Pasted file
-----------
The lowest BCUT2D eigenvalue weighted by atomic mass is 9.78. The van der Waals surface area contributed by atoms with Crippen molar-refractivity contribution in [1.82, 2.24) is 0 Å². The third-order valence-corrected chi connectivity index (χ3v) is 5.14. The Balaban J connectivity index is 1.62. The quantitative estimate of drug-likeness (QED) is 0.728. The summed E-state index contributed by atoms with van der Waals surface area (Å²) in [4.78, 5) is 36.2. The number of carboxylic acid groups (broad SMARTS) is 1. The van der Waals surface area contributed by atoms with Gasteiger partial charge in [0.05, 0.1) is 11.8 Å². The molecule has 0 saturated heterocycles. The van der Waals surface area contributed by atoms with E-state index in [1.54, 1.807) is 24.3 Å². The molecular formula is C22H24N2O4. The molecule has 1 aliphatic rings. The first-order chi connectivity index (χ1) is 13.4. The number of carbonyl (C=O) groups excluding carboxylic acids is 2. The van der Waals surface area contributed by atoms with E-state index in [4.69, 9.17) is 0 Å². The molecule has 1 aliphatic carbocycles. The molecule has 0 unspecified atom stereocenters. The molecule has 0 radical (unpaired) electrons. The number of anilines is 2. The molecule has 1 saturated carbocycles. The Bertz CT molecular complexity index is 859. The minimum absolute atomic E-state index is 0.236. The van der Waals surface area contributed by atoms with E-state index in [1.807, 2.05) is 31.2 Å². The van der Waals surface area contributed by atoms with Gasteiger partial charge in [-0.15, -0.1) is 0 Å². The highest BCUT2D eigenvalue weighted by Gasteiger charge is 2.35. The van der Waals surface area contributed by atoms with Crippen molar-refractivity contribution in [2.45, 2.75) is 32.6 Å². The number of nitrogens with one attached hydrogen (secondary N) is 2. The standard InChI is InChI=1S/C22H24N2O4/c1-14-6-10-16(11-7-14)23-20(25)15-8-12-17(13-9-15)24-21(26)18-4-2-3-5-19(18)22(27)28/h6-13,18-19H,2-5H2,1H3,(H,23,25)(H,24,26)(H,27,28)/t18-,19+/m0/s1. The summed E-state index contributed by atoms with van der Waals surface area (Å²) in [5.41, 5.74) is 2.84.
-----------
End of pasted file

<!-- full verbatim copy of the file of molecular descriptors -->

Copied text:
The lowest BCUT2D eigenvalue weighted by atomic mass is 9.78. The van der Waals surface area contributed by atoms with Crippen molar-refractivity contribution in [1.82, 2.24) is 0 Å². The third-order valence-corrected chi connectivity index (χ3v) is 5.14. The Balaban J connectivity index is 1.62. The quantitative estimate of drug-likeness (QED) is 0.728. The summed E-state index contributed by atoms with van der Waals surface area (Å²) in [4.78, 5) is 36.2. The number of carboxylic acid groups (broad SMARTS) is 1. The van der Waals surface area contributed by atoms with Gasteiger partial charge in [0.05, 0.1) is 11.8 Å². The molecule has 0 saturated heterocycles. The van der Waals surface area contributed by atoms with E-state index in [1.54, 1.807) is 24.3 Å². The molecular formula is C22H24N2O4. The molecule has 1 aliphatic rings. The first-order chi connectivity index (χ1) is 13.4. The number of carbonyl (C=O) groups excluding carboxylic acids is 2. The van der Waals surface area contributed by atoms with E-state index in [4.69, 9.17) is 0 Å². The molecule has 1 aliphatic carbocycles. The molecule has 0 unspecified atom stereocenters. The molecule has 0 radical (unpaired) electrons. The number of anilines is 2. The molecule has 1 saturated carbocycles. The Bertz CT molecular complexity index is 859. The minimum absolute atomic E-state index is 0.236. The van der Waals surface area contributed by atoms with E-state index in [1.807, 2.05) is 31.2 Å². The van der Waals surface area contributed by atoms with Gasteiger partial charge in [-0.15, -0.1) is 0 Å². The highest BCUT2D eigenvalue weighted by Gasteiger charge is 2.35. The van der Waals surface area contributed by atoms with Crippen molar-refractivity contribution in [2.45, 2.75) is 32.6 Å². The number of nitrogens with one attached hydrogen (secondary N) is 2. The standard InChI is InChI=1S/C22H24N2O4/c1-14-6-10-16(11-7-14)23-20(25)15-8-12-17(13-9-15)24-21(26)18-4-2-3-5-19(18)22(27)28/h6-13,18-19H,2-5H2,1H3,(H,23,25)(H,24,26)(H,27,28)/t18-,19+/m0/s1. The summed E-state index contributed by atoms with van der Waals surface area (Å²) in [5.41, 5.74) is 2.84.